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Two former Los Angeles County District Attorneys — Steve Cooley and Brenford J. Ferreira, along with their firm, Steve Cooley and Associates (SCA) — have taken up the defense of David Daleiden, the undercover citizen journalist who brought to light the Planned Parenthood videos that revealed some of the shocking practices involving the harvesting and sale of human body parts at America’s top abortion provider.
In a statement released to the media today, Cooley and Ferreira say that they are “proud to announce their defense of citizen journalist David Daleiden against the grossly politically-motivated prosecution from the California Attorney General’s office.” SCA has created a media resources page related to the case, which features the following new, 3-minute trailer of Daleiden’s videos, released through his organization, The Center for Medical Progress, some of which have, due to court order, never been seen by the public:
According to the SCA media resources page,
The plaintiff in the civil suit, the National Abortion Federation (NAF) and its partner Planned Parenthood (PP), had importuned the Attorney General to initiate a criminal investigation into David in order to further suppress his undercover journalism. You see, David had exposed the most infamous and disturbing story of unethical and illegal medical practices since the Tuskegee Institute scandal-the harvesting and sale for profit of fetal organs, tissues and limbs from late term aborted fetuses.
When several of his videos hit the internet, the public outrage prompted congressional hearings and calls for the Federal defunding of Planned Parenthood. The civil suit resulted in an injunction (which is currently on appeal) preventing David from posting any videos taken at the 2014 and 2015 NAF conventions held in San Francisco and preventing David from naming or otherwise identifying anyone he filmed at those conferences.
But according to Steve Cooley, “Then-Attorney General, now U.S. Senator Kamala Harris, wielded unprecedented police power against a true American journalist while civil suits were already pending in Federal District Court concerning the same video-recordings.”
“Public Records Act requests filed by SCA,” said Cooley, “reveal the Attorney General’s real interest in this case is entirely political, meant to manipulate the law to do the bidding of their benefactors at Planned Parenthood.”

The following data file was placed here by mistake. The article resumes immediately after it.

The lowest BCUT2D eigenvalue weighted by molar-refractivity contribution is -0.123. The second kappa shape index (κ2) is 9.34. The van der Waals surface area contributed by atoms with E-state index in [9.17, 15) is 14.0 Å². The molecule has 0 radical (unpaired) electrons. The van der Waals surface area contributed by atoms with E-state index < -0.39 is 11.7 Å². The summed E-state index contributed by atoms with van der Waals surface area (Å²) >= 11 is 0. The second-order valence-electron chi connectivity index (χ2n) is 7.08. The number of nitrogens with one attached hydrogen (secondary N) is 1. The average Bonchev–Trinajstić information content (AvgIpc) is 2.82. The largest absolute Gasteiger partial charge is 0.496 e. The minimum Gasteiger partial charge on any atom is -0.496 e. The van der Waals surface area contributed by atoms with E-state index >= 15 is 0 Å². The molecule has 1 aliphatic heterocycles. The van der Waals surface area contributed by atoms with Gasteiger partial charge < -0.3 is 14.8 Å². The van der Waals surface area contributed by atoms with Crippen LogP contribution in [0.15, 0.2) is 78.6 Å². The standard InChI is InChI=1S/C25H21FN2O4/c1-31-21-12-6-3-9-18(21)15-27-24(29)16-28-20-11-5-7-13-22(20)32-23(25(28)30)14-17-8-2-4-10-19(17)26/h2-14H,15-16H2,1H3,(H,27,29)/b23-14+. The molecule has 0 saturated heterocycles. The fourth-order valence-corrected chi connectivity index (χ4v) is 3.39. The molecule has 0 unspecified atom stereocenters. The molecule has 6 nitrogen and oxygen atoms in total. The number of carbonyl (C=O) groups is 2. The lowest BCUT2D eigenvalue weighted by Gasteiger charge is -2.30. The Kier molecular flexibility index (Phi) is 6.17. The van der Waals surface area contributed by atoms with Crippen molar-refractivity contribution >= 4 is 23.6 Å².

SCA revealed that Daleiden’s accusers were for some reason listed anonymously in the complaint filed against him, and a request for their identities to be revealed was ignored. Daleiden’s attorneys were forced to file a demurrer (a form of objection) to the complaint, stating that it “does not substantially conform to the provisions of [the] Penal Code…nor does it provide Mr. Daleiden with due process.”
Following this filing, Xavier Becerra, the new California Attorney General, “sent SCA a password-protected list of Does 1 through 14, stating that the names were somehow confidential, rather than amending the publicly filed complaint to publicly list David’s accusers. There is no protective order in place in state court that would protect the names of the Does, and David is entitled to a public defense.”
The full list of complainants has now been made available on the SCA media page, along with a viewable playlist of 17 videos related to the interviews of those involved in the complaint, some of which are becoming public for the first time as a part of this case.
Brent Ferreira, who wrote the demurrer to the complaint against Daleiden, said that “The First Amendment must apply equally whether you are pro-choice or pro-life, and a publicly-accused defendant is entitled to face his accusers in a public trial.”
“Anything less,” Ferreira continued, “is a corrupt attempt by the Attorney General to orchestrate a star-chamber proceeding reminiscent of the witch hunts and show trials of more unenlightened eras.”
The videos released by Daleiden have proven extremely controversial, leading to an investigation in their legality in multiple states. But even some outspoken opponents of the videos recognize that the legal proceedings against Daleiden in California are draconian. In a March 30, 2017 editorial, the Los Angeles Times Editorial Board wrote that
There’s no question that anti-abortion activist David Daleiden surreptitiously recorded healthcare and biomedical services employees across the state of California with the intent of discrediting the healthcare provider, Planned Parenthood — something his heavily edited videos failed to do. There’s also no question that it’s against state law to record confidential conversations without the consent of all the parties involved.
But that doesn’t mean that California Atty. Gen. Xavier Becerra should have charged Daleiden and his co-conspirator, Susan Merritt, with 15 felony counts — one for each of the 14 people recorded, and a 15th for conspiracy. It’s disturbingly aggressive for Becerra to apply this criminal statute to people who were trying to influence a contested issue of public policy, regardless of how sound or popular that policy may be. Planned Parenthood and biomedical company StemExpress, which was also featured in the videos, have another remedy for the harm that was done to them: They can sue Daleiden and Merritt for damages. The state doesn’t need to threaten the pair with prison time. [emphasis added]
Steve Skojec is the Founding Publisher of OnePeterFive.com. He received his BA in Communications and Theology from Franciscan University of Steubenville in 2001. His commentary has appeared in The New York Times, USA Today, The Washington Post, The Washington Times, Crisis Magazine, EWTN, Huffington Post Live, The Fox News Channel, Foreign Policy, and the BBC. Steve and his wife Jamie have eight children. You can find more of his writing at his Substack, The Skojec File.